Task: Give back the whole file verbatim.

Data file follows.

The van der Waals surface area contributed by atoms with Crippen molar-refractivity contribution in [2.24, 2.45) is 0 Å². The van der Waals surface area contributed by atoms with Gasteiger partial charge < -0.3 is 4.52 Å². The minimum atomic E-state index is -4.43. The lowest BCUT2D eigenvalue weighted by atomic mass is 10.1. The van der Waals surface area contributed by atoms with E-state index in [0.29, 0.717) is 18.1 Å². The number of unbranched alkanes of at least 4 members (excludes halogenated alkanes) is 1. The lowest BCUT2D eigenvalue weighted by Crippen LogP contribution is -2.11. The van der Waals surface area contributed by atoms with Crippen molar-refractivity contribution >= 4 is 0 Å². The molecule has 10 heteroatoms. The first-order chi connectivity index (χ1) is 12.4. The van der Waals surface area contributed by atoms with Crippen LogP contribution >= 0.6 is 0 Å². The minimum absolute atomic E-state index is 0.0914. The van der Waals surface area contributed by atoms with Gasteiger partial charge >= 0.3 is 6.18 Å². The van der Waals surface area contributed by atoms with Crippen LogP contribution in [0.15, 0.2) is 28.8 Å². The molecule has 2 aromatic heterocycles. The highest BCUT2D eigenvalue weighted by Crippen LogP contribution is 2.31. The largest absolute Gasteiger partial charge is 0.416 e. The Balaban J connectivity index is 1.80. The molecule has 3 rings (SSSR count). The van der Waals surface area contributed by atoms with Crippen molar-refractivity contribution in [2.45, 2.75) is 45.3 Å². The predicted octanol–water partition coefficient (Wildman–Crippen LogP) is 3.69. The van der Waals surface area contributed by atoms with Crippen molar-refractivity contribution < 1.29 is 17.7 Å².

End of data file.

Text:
The van der Waals surface area contributed by atoms with Crippen molar-refractivity contribution in [2.24, 2.45) is 0 Å². The van der Waals surface area contributed by atoms with Gasteiger partial charge < -0.3 is 4.52 Å². The minimum atomic E-state index is -4.43. The lowest BCUT2D eigenvalue weighted by atomic mass is 10.1. The van der Waals surface area contributed by atoms with E-state index in [0.29, 0.717) is 18.1 Å². The number of unbranched alkanes of at least 4 members (excludes halogenated alkanes) is 1. The lowest BCUT2D eigenvalue weighted by Crippen LogP contribution is -2.11. The van der Waals surface area contributed by atoms with Crippen molar-refractivity contribution >= 4 is 0 Å². The molecule has 10 heteroatoms. The first-order chi connectivity index (χ1) is 12.4. The van der Waals surface area contributed by atoms with Crippen LogP contribution >= 0.6 is 0 Å². The minimum absolute atomic E-state index is 0.0914. The van der Waals surface area contributed by atoms with Gasteiger partial charge >= 0.3 is 6.18 Å². The van der Waals surface area contributed by atoms with Crippen LogP contribution in [0.15, 0.2) is 28.8 Å². The molecule has 2 aromatic heterocycles. The highest BCUT2D eigenvalue weighted by Crippen LogP contribution is 2.31. The largest absolute Gasteiger partial charge is 0.416 e. The Balaban J connectivity index is 1.80. The molecule has 3 rings (SSSR count). The van der Waals surface area contributed by atoms with Crippen molar-refractivity contribution in [2.45, 2.75) is 45.3 Å². The predicted octanol–water partition coefficient (Wildman–Crippen LogP) is 3.69. The van der Waals surface area contributed by atoms with Crippen molar-refractivity contribution < 1.29 is 17.7 Å².